By Liv Osby, Greenville News
South Carolina stands to lose $807 million in federal funds in 2022 by not expanding its Medicaid program as allowed under the Affordable Care Act, a new Commonwealth Fund analysis shows.
"The Medicaid expansion presents an opportunity for states to bring in new federal dollars, in addition to providing critical health coverage for their low-income residents," said researcher Sherry Glied of New York University's Wagner Graduate School of Public Service.
"No state that declines to expand the program is going to be fiscally better off because of it," she added. "Their tax dollars will be used to support a program from which nobody in their state will benefit."
The federal money for state Medicaid programs is funded by taxpayers in all states, according to Fund researchers. So residents in states that don't expand will help fund the cost in other states without benefitting, they said.
Under the ACA, most Americans must have health insurance by 2014. People making up to 138 percent of the federal poverty level were to be covered by a Medicaid expansion.
But the U.S. Supreme Court ruled last year that expansion was up to the states.
The federal government pays all of the expansion costs through 2016, with its share declining after that to 90 percent in 2020 and beyond.
South Carolina is one of 20 states that chose not to expand the Medicaid program, the researchers said. The program now covers nearly 1 million residents, six in 10 of them children. State officials said it would be financially irresponsible to fund permanent programs with temporary dollars.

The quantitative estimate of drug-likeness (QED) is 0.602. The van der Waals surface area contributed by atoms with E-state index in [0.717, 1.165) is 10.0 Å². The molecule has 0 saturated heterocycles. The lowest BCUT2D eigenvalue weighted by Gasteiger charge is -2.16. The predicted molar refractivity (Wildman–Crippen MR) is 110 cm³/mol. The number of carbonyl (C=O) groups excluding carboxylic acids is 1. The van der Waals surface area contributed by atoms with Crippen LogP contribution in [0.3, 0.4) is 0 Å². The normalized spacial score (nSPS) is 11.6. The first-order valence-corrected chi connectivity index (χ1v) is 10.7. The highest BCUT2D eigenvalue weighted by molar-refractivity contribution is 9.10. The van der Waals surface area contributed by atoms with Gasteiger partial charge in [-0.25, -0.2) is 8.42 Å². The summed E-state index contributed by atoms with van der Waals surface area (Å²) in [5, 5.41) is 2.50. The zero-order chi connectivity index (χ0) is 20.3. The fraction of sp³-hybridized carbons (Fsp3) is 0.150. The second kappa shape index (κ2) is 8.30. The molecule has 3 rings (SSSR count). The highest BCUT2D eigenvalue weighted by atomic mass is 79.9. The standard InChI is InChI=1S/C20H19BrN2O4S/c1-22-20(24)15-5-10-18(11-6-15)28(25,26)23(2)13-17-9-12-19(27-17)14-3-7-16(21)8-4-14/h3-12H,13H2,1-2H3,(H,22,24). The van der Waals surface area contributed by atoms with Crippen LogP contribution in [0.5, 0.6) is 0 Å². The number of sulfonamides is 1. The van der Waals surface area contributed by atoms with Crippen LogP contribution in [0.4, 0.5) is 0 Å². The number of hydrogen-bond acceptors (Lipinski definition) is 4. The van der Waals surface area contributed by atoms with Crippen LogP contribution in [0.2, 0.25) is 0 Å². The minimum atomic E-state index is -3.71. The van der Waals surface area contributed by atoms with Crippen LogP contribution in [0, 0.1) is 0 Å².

"I respect the previous work of the Fund and I'm surpised given all their research into how little value the health care system delivers in the United States that they are advocating spending trillions more," state Department of Health and Human Services director Tony Keck said in a statement to GreenvilleOnline.com.
"As I testified before the South Carolina Senate today, we are pursuing a path of delivery system redesign that gets meaningful help to our citizens most in need," he added. "We can do this without committing to the expansion of an open-ended entitlement program that is straining state budgets across the country and is often an empty promise to those individuals it is intended to help."
Among those changes is the Healthy Outcomes initiative, which is aimed at reducing the inappropriate use of costly hospital emergency room services by giving hospitals funds to devise plans that improve coordination of care and health outcomes of uninsured patients while also lowering costs.
But Rozalynn Goodwin, director of policy research for the South Carolina Hospital Association, said the Commonwealth Fund study "joins a stack of others echoing that South Carolina is sending its dollars to other states, impacting South Carolina taxpayers and businesses just as it's impacting South Carolina health care providers. And we can't continue to ignore the mounting evidence."
Hospitals are helping pay for the ACA through Medicare and Medicaid reimbursement cuts, she said. And combined with the uncompensated care of uninsured patients who cannot enroll in Medicaid, it could affect hospitals' credit ratings, their ability to borrow money and expand programs, she said.
The researchers said states with the largest net losses in 2022 would include Texas, with $9.2 billion; Florida, $5 billion; Georgia, $2.9 billion, and Virginia, $2.8 billion.